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‘Terminate with extreme prejudice’

Using covert operation terminology, the phrase ‘terminate with extreme prejudice’ means to execute or assassinate the employee or said target. The term was explained by Terence Smith, a former reporter of The New York Times.

The reference is directed to the the Green Beret Affair, which is during the the Vietnam era from 1966 to 1970. Project GAMMA was the name of a (aka Detachment B-57 Company E, 5th Special Forces Group) special operations.

Intelligence had been compromised in Cambodia. Chu Van Thai Khac had allegedly met with North Vietnamese intelligence officers and supposedly there were pictures to prove it. An Ops officer and CIA headquarters decided that “elimination … might be the best course of action”. This was the option chosen, although the 5th Special Forces Group’s exec was against the killing.

The particular case involved the killing of Chu Van Thai Khac. “On June 20, 1969, three officers assigned to Project GAMMA drugged Chuyen, took him out on a boat into Nha Trang Bay, shot him twice in the head and dumped his body into the South China Sea.”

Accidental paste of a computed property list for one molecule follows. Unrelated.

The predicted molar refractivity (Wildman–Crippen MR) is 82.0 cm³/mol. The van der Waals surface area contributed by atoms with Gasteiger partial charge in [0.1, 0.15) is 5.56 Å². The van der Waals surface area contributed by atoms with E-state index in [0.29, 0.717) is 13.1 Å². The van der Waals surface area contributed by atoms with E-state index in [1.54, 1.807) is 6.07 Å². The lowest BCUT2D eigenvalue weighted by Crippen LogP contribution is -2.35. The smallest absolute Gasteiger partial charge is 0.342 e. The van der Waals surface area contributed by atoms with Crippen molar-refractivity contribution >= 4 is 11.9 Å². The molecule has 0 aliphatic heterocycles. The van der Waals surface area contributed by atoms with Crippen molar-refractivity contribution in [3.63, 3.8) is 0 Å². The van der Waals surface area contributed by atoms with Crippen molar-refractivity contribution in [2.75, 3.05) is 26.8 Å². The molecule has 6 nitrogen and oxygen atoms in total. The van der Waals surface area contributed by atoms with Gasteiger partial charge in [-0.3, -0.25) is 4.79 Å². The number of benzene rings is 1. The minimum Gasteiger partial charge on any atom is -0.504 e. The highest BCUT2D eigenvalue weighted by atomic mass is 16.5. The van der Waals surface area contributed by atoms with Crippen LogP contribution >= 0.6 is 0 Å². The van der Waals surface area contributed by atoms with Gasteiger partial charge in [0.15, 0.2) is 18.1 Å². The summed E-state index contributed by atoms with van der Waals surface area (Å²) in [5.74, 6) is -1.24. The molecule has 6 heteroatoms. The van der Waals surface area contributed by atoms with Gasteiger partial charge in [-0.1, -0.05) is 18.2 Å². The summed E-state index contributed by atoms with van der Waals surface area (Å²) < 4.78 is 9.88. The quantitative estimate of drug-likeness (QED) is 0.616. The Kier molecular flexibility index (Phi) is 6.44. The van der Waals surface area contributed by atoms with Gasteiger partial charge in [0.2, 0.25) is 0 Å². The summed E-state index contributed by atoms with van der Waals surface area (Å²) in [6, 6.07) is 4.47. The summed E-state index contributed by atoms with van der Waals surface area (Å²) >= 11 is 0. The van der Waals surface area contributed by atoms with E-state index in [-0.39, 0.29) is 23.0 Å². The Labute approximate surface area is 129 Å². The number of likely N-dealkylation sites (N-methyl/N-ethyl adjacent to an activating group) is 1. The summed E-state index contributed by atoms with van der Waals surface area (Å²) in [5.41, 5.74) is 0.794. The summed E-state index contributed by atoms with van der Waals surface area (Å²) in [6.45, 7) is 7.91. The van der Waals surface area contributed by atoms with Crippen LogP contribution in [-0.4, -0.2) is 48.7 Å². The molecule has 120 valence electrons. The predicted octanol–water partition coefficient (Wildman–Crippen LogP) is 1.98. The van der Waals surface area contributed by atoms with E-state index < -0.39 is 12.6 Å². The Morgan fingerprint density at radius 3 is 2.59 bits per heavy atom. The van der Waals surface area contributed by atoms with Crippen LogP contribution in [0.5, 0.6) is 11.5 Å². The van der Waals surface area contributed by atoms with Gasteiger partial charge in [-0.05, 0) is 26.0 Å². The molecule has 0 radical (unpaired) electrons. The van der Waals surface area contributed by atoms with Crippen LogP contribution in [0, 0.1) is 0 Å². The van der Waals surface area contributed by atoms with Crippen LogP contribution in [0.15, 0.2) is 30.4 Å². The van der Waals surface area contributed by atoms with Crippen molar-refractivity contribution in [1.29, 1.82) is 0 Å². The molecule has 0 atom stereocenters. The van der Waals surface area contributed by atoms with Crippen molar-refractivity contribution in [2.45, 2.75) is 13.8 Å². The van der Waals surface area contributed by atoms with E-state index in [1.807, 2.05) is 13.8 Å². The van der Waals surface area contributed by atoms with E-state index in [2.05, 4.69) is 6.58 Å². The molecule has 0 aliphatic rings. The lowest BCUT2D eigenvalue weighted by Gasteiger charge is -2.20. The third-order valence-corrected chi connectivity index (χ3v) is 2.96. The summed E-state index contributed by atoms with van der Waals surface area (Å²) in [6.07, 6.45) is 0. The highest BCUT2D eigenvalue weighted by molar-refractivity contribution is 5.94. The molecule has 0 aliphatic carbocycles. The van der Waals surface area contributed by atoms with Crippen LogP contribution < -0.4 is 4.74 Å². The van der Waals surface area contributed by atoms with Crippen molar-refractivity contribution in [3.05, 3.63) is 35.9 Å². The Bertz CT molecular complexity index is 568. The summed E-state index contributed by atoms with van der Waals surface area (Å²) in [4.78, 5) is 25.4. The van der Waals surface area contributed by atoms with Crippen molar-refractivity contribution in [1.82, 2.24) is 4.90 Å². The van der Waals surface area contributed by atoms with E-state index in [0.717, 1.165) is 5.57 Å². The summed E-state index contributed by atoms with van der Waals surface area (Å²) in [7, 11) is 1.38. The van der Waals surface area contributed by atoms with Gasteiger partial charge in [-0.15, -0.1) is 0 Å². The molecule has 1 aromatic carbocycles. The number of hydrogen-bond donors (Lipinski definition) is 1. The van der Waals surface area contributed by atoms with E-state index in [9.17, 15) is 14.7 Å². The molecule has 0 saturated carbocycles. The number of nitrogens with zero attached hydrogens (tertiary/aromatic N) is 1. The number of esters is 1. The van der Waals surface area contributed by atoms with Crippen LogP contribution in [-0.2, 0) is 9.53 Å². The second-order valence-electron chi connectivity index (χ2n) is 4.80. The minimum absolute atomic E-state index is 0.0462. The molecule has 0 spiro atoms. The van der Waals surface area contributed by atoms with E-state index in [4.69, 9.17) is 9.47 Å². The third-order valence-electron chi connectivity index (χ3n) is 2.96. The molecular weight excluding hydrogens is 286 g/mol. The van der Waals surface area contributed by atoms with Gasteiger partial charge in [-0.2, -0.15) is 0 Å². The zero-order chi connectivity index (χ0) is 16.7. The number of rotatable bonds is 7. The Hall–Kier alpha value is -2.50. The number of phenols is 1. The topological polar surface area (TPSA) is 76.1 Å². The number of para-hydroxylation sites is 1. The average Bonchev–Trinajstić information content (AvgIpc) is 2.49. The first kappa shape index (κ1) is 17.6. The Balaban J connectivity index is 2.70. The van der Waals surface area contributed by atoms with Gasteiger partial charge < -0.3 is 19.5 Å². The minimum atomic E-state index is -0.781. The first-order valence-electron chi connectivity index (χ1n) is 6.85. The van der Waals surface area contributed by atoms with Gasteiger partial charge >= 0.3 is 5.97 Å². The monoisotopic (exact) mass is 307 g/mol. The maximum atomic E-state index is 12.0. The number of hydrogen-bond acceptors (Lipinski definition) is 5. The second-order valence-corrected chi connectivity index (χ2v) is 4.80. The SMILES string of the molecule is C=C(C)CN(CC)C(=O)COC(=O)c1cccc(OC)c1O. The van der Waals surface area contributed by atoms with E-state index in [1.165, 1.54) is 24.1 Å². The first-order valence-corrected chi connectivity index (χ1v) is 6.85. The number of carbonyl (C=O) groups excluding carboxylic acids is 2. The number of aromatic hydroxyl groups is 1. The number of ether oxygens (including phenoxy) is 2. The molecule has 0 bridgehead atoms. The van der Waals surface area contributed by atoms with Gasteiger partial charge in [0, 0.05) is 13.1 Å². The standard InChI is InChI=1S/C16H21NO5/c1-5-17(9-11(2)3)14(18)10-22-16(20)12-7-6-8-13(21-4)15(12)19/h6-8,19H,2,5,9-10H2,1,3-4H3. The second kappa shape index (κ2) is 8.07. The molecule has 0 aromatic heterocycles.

Eight soldiers were responsible for the murder and the case would go to trial, but the charges were dropped against the soldiers.

The 1969 article named “Details of Green Beret Case Are Reported in Saigon”, suggested that one either be isolated or ‘terminated with extreme prejudice’, a euphemism for execution.

The phrase plays upon another similar phrase ‘terminated without prejudice’, meaning the “fired employee may be rehired readily for the same or a similar job in the future,” which is usually true in the case of layoff.

If the employee is ‘terminated with prejudice’, it means an employer will not rehire the former employee to a similar job in the future. This is it for said employee.

Pink slips may include a set of check boxes where a supervisor can indicate ‘with prejudice’ or ‘without prejudice’.

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